Personal protective equipment is the cornerstone of successful construction work. When contractors supply their workers with personal protective equipment, they keep them safe from life-threatening hazards.
On the other hand, failure to comply with PPE safety requirements will disrupt your construction operations and put your workers at risk.
After reading this article, you’ll understand what the essential pieces of PPE are and how they contribute to a safer and more productive construction site. Let’s get started.
In this article...
When we think about construction sites, hard helmets are often the first thing that comes to mind.
There is a good reason why hard helmets are synonymous with construction sites. They play a crucial role in preventing workers from suffering severe injuries to the head, concussions, as well as bone and spine fractures.
Are you aware that the construction industry has the highest occurrence of traumatic brain injuries of all occupations?
According to a scientific study published by the National Institute of Occupational Safety and Health, roughly 25% of construction fatalities were due to brain injuries.
When a person falls and hits the side of their head, the impact produces rotational acceleration, the leading cause of concussions on worksites. One more study of brain injuries found that about 15% of Swedish and 27% of German contractors suffered concussions.
It’s safe to assume that concussions are unfortunately common in the worksite, and without hard helmets to absorb the force of the impact, there would be more head injuries.
And how much do head injuries cost laborers and their companies?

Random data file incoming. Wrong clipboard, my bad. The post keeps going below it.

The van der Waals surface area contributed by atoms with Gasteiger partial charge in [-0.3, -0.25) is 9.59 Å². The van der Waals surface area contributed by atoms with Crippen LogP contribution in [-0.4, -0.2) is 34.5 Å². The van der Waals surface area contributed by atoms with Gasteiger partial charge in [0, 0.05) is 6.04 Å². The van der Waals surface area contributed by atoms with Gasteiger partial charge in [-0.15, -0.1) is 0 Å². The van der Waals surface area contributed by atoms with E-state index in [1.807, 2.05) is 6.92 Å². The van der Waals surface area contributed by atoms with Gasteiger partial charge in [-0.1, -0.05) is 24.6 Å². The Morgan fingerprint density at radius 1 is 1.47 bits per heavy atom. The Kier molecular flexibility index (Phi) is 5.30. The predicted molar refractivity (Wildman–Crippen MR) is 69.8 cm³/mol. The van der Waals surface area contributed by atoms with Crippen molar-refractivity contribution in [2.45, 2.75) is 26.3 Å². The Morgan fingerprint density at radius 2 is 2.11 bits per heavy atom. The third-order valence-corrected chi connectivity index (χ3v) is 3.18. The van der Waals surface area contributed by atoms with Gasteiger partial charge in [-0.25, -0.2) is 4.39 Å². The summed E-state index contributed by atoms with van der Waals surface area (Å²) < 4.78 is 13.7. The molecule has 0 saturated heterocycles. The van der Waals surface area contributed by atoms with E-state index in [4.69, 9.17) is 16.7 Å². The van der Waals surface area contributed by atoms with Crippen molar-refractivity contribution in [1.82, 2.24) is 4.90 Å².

According to the CDC, the workers who do not need physical therapy after sustaining a head injury still have an average medical cost of $17 893.
A mild traumatic brain injury that requires rehabilitation efforts costs $85 000 on average. If the brain injury is severe, the costs can ramp up to $3 million.
Providing your construction workers with quality hard helmets is an absolute necessity.
Construction is hard manual labor, so safety gloves are critically important for protecting the hands of your workers.
As part of their job, contractors often work in high-risk situations where they can easily suffer serious injury if they’re not provided with protection for their hands.
Have a look at the data from the Energy Workforce report.
The numbers are thought-provoking, to say the least.
Around 20% of disabling workplace injuries involve hands. That’s one in five work-related injuries.
To make things more serious, 30% of those were caused by workers wearing the wrong type of protective gloves. If the workers had been provided with PPE gloves fit for a particular task, the number of disabling injuries could have been reduced.
Naturally, contractors work with many rough and hazardous materials that require delicate handling. Different site operations require specific safety gloves.
For example, this is how a contact injury from working with chemicals looks like.
Contact injuries like these happen when contractors are not provided with safety gloves resistant to chemical burns.
High-visibility vests are a mandatory piece of PPE on construction sites where workers have to be spotted easily.
As you know, construction work also includes conducting repairs on bridges and roads alongside inbound traffic. If the drivers are unable to see the construction workers on time, a moving car can hit a contractor on the scene and cause a fatal accident.